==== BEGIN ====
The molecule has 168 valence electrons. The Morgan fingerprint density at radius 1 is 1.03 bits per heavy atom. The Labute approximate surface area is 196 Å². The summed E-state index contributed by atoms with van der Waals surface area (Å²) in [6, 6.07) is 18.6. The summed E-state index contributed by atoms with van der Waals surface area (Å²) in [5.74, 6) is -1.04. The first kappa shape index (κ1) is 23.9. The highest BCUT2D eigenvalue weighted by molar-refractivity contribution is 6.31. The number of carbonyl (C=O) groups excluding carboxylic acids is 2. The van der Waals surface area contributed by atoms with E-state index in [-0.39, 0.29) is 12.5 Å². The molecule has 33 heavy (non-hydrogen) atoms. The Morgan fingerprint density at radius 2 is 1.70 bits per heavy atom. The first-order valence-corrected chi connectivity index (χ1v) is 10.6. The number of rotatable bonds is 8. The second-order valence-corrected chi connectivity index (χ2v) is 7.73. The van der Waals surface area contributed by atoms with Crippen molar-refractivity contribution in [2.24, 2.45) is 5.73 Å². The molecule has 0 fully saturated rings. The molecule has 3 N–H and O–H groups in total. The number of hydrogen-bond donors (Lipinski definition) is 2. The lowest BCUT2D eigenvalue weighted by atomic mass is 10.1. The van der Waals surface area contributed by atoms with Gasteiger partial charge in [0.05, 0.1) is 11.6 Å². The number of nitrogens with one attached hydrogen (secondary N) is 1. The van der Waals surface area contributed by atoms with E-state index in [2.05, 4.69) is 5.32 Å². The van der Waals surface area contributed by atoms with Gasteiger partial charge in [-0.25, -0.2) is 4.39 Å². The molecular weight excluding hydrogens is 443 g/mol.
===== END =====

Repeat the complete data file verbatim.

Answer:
The molecule has 168 valence electrons. The Morgan fingerprint density at radius 1 is 1.03 bits per heavy atom. The Labute approximate surface area is 196 Å². The summed E-state index contributed by atoms with van der Waals surface area (Å²) in [6, 6.07) is 18.6. The summed E-state index contributed by atoms with van der Waals surface area (Å²) in [5.74, 6) is -1.04. The first kappa shape index (κ1) is 23.9. The highest BCUT2D eigenvalue weighted by molar-refractivity contribution is 6.31. The number of carbonyl (C=O) groups excluding carboxylic acids is 2. The van der Waals surface area contributed by atoms with E-state index in [-0.39, 0.29) is 12.5 Å². The molecule has 33 heavy (non-hydrogen) atoms. The Morgan fingerprint density at radius 2 is 1.70 bits per heavy atom. The first-order valence-corrected chi connectivity index (χ1v) is 10.6. The number of rotatable bonds is 8. The second-order valence-corrected chi connectivity index (χ2v) is 7.73. The van der Waals surface area contributed by atoms with Crippen molar-refractivity contribution in [2.24, 2.45) is 5.73 Å². The molecule has 0 fully saturated rings. The molecule has 3 N–H and O–H groups in total. The number of hydrogen-bond donors (Lipinski definition) is 2. The lowest BCUT2D eigenvalue weighted by atomic mass is 10.1. The van der Waals surface area contributed by atoms with Gasteiger partial charge in [0.05, 0.1) is 11.6 Å². The number of nitrogens with one attached hydrogen (secondary N) is 1. The van der Waals surface area contributed by atoms with E-state index in [2.05, 4.69) is 5.32 Å². The van der Waals surface area contributed by atoms with Gasteiger partial charge in [-0.25, -0.2) is 4.39 Å². The molecular weight excluding hydrogens is 443 g/mol.